Manypeople fail to recognize why and how people fall into addiction. Somepeople mistakenly think that addicts lack willpower or moralprinciples to resist addiction and that they could quit if they wishto do so. However, in reality, addiction is an intricate disease, andquitting requires more than a strong will or good intentions. Drugsalter the brain in ways that render quitting difficult and relapselikely. Addictivebehaviors, just like addiction to psychoactive substances, aredifficult to break and those who attempt to cease indulgence in theaddictive behaviors are prone to relapse, a challenge that becomesprogressively worse with time.
Recoveryfrom addiction is never a straight line. To begin with, people mayrelapse owing to stress. Although negative emotions form part ofdaily life, addicts regularly cite anger, frustration, loneliness,and anxiety as triggers for relapse.5Hence, the treatment or counseling of addicts should include ways ofmanaging negative feelings. As drug usage or addictive activityincreases, the engagement of diverse brain regions linked toemotional state also increases. The memory of engaging in theaddiction is stored with a pleasant emotional state. Hence, thepleasing memories can yield to repetition of addictive behaviors andhabit forms. This explains why places and people associated with theaddictive behavior may push a person to relapse. Cue anticipation,which delineates environmental cues that can set off or heightencraving, fuels relapse. In light of this, an effective recovery planmust feature a strategy for tackling cues (relapse triggers). Addictsshould strive to avoid places or people that may tempt them torelapse.
TheologicalBasis of Pastoral Care for People Struggling with Addiction
Humanhistory is rife with examples in which disease has beenconceptualized in both spiritual and physical terms.6Although science has played a pivotal role in dispelling the mythicalbeliefs concerning spirits “causing” disorders, people stillallude to spiritual components of disease.7Taking this into account, it is pertinent to explore the theologicalunderstanding of addiction, as well as how spiritual and scientificapproaches converge or diverge. The term spiritual,in this case, represents belief in, or awareness of a supernaturalbeing that transcends the real, discernable, historical world. Allspiritual traditions or religions do not approach addiction the sameway. In the United States, the dominant religious perspective drawsfrom the Judeo-Christian perspective, which contends that a majorityof the behaviors that are characterized as addictions would fallunder the general notion of sin against God.8In contrast, Eastern religions perceive sin more as a contraventionof moral order or deviation from a balanced life.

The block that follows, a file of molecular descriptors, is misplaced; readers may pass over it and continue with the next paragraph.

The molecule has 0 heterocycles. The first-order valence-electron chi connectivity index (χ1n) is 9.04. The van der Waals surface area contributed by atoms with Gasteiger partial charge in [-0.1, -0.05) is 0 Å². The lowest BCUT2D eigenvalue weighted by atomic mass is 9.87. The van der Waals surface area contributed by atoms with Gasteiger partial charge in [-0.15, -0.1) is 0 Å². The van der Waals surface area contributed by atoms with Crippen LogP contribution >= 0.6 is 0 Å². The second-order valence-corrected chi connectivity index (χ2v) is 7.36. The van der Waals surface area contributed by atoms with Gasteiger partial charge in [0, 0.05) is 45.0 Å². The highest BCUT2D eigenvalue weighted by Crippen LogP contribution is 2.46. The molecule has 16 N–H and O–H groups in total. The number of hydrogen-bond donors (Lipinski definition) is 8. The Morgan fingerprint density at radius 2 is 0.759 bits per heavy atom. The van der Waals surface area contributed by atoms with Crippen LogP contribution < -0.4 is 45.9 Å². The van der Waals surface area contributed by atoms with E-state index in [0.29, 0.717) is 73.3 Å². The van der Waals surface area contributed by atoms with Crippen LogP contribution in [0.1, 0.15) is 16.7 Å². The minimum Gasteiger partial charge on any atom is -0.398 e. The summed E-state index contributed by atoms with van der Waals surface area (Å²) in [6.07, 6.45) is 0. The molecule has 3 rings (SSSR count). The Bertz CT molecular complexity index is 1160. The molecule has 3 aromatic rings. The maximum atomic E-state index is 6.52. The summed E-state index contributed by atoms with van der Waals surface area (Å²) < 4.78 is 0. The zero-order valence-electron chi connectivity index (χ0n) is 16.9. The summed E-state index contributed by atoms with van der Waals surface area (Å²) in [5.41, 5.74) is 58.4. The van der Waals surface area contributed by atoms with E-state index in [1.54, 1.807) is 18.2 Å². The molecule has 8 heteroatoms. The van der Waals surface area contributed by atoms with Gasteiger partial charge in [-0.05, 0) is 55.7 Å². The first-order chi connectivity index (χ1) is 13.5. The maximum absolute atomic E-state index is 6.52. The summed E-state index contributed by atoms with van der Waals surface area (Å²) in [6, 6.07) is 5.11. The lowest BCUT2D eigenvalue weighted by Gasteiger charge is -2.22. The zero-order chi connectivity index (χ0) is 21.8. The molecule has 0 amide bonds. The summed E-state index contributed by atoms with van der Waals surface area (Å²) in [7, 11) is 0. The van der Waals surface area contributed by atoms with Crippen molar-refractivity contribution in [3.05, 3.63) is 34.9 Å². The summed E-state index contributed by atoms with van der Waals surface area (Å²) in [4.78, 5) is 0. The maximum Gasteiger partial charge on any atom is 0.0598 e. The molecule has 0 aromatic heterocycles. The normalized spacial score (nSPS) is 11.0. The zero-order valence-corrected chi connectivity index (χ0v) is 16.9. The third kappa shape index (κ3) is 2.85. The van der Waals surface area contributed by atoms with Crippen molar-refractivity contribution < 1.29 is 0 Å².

Oneof the core tenets of Christian thinking that touches on addictioncenters on the concept of a sentient or the morally capable self.Man, as Genesis 6 attests, is prone to evil since given a man’sheart thinks of “evil all the time.”9The phrase evilall the timecan be interpreted as unrestrained, unlimited, perpetual evil, whichimplies that man can be addicted to something, including sin. Sinceman’s wicked actions and thoughts can be addictive, pastoral carefor an addict should take into account the depravity of man and thenecessity for salvation through Jesus Christ.
Pastoralcare for individuals struggling with addictive behaviors should alsobe premised on a deep insight into the revelation of God’s laws.10The concepts of self consciousness and individual consciousness playa central role in explaining addiction. People have a responsibilityover the choices they make or actions they undertake. Recovery fromaddiction can only be obtained if one surrenders to a higher powerand declare his or her own powerlessness.11
Pastoralis at the heart of the prevention and treatment of addictive habitsand behaviors. To begin with, church ministers can help to bringaddicts and their families out of hiding and to embrace help.Although treatment resources are widely available, the bulk ofaddicts are unable to access treatment because of the failure toacknowledge their need for help. Church ministers can convey anenlightened understanding of addiction and the hope for recoverythrough public statements or sermons. In addition, congregation-basededucation programs can help to acquaint people with the early signsof addiction and offer those affected an opportunity to tell theirstories, especially inspiring recovery stories.
Therole of the church also hinges on the pastoral counseling withaddicts. The counseling of alcoholics encompasses the use of basicprinciples of counseling that incorporates relevant informationconcerning addiction, the recovery process, and the use of self-helpgroups. Pastoral care may encompass outreach in the community such byinviting self-help groups to utilize church facilities. Addictioncounseling and education can aid to establish positive socialattitudes and controls. The key to counseling with parents andspouses hinges on the principle of “release,” which relates toeliminating the unhelpful sense of responsibility for keeping orgetting the addict clean, and of their incessant, and oftencounterproductive, attempt to control addiction by exercisingoverprotective behaviors. Other than helping to shore up the addicts’moral inventory, church ministers have a role in facilitatingspiritual growth and healing.12Indeed, pastors can be of unique help to addicts and their familiesin working through spiritual conflicts and enriching the criticalspiritual dimensions of recovery.13